“They call him Jack,” Rob said. “He’s a demon of madness which makes him a loose cannon. He’s killed a dozen before I noticed but he’ll only get worse.”

“We have to help, Lyds,” Nancy said. She turned to give Lydia her best puppy eyes.

Lydia looked back at her best friend and fellow outcast. With her oversized sweater and her innocent smile, Lydia was weak to all of that. “Fine. We should use our experiences to do good in the world. Where do we find this Jack?”

“I’ve tracked him down to a hotel,” Rob said.

Bron: Neverwinter Arrival

September 25, 2017

It had been a long trip from where Bron’s tribe roamed to the outskirts of Neverwinter. Bron found himself hesitating to check out the city. The thought of it was a bit overwhelming. Bron had been pretty careful to avoid civilization up until that point. The tribe had rarely been in towns before, preferring the wide open spaces and the freedom that lifestyle provided. The humans and dwarves and little folk towns he had seen had only been during attacks. Bron had been in orc towns on a few occasions and one goblin settlement to guard his tribe’s trade delegation. It was not a pleasant experience but nothing was really pleasant back then.

The Noonday Witch had told him to go West and this was the end of the west as far as Bron knew. Even if it was not, he did not know anything about boats and did not want to get on one. He did not know what to do about a city. What few thoughts he could manage were so tied up in that problem that he failed to notice the guard approaching him.

“Hey there, big fella,” the guard said. The man had a wary but amused look on his face. Bron immediately enjoyed the man’s apprehension. “Why are you staring at the city of Neverwinter? I guess glaring would be a better word, actually.”

“Is there a law against that?” Bron asked.

“No,” the guard said. “I don’t suppose there is but it will make people nervous. We get a lot of visitors walking past here and most of them are relatively clothed and clean.”

“I will go in when I am ready.”

“Do you need somebody to hold your hand?” The guard asked with a smile.

Bron narrowed his eyes. “I am Bron. I am scared of nothing.”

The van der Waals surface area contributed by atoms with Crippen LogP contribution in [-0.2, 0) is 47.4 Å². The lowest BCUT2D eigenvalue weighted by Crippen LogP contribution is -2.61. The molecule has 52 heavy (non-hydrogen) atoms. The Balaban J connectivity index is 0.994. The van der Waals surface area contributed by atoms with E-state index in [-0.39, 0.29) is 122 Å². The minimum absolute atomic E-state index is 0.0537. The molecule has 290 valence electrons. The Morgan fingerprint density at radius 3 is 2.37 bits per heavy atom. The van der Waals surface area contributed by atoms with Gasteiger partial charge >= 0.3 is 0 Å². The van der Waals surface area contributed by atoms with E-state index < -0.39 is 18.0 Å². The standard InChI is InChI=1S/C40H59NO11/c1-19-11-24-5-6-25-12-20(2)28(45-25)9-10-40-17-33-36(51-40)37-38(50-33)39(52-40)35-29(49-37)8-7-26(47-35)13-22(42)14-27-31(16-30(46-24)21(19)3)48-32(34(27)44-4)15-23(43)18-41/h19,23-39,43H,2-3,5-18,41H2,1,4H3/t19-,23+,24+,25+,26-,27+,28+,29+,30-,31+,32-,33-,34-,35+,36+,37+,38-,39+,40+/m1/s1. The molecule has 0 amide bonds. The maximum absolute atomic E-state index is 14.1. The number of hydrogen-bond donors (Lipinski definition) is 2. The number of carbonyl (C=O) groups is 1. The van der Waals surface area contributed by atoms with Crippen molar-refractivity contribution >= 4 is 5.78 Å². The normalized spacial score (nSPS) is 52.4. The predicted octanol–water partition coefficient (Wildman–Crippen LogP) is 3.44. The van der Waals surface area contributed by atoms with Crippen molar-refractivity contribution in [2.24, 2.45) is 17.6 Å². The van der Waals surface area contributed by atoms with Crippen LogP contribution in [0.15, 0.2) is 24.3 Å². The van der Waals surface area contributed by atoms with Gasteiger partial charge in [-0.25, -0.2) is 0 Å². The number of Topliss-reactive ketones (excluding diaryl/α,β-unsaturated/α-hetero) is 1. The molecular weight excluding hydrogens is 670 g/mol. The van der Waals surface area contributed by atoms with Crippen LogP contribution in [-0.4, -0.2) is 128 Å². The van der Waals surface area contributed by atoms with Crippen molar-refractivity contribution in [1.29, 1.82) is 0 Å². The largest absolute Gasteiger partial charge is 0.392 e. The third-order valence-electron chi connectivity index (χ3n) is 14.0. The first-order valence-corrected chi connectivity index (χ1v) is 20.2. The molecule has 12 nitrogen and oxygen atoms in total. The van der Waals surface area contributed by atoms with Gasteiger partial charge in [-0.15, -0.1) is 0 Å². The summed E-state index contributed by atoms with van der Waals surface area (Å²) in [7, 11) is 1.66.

“Good,” the guard said. “The gates are open. My name is Aroc Blackstone. You behave yourself, alright?”

Bron was so taken aback by his manner of speaking that he simply just started walking past the man. He did not care who this little man was, Bron would show that he was not afraid. Bron had truly feared little in his life beyond the dark power of the warlock who lead his tribe. And even then, anger could be so much more powerful than fear. He walked through the gates and although he got a few second glances, nobody moved to stop him. He thought there would be several people trying to repel him. He had been raised to be the enemy and yet a lot of people paid him no mind.

He walked down the streets and saw all sorts of new things. His senses were in overdrive as he looked around. There were vendors shouting for people to buy their wares. There were all sorts of exotic looking people. Bron almost bumped into a Dragonborn woman. The woman did not apologize and neither did Bron, they simply stared at each other. If she was waiting for an apology, she would be waiting forever. She finally stepped aside and walked on her way and Bron walked on his. That was the first Dragonborn that Bron had ever seen. It was strange and Bron wanted to fight one immediately.

He continued to walk down the street. He saw men and women creeping in alleyways. He saw women hanging in doorways, calling out to men. He saw warriors, heavily armored and carrying gleaming weapons. He saw temples for the first time. People honoring gods outside of Gruumsh. There were the smells of good food and fresh ale. It was all so interesting. Bron had little experience with all of it.

“Where are you headed to?” A dwarf asked from the open door of an inn. For the second time, Bron had been caught off guard.

“My business,” Bron said. He started to walk

“Where are the rest of your clothes?” The dwarf asked, spitting on the street to punctuate the sentence.

“What clothes?” Bron asked.

“You’re as dumb as you are ugly, aren’t you?” The dwarf asked, narrowing his eyes.

Bron grunted. “I don’t care about thinking,”

“Alright. I’ll try not to tax you. There will be no thinking necessary,” The Dwarf said. “How about a job? A place of your own?”

“A place of my own?” Bron asked. He had never owned anything besides his weapons and the food he hunted or took by force. The thought of his own territory no matter how small was an appealing thought. He could start to make a name for himself here. He could show his strength and earn the respect or fear of those around him. Through those two emotions, he could earn power. Power to do as he wished. The look in his eye grew far too excited and he could sense the dwarf move a little nervously, a little bit of doubt creeping in.

“There is a room upstairs. Unfurnished. I don’t suppose you need any furniture, though. You can stay here if you work for me as a bouncer,” the Dwarf said.

“A bouncer?” Bron asked. “What is that? Is it a kind of warrior?”

“You stand near the door. Anybody who is inside that I want outside, you make that happen,” The Dwarf said. “Anybody who is outside who I want to stay outside, you also make that happen. You exert my will on other people.”

“Will there be fights?” Bron asked with a smile.

“Sure,” the Dwarf said. “As much as you can handle and all the ale you can drink as long as you’re still standing enough to do your job.”

Sabin the IV

September 16, 2017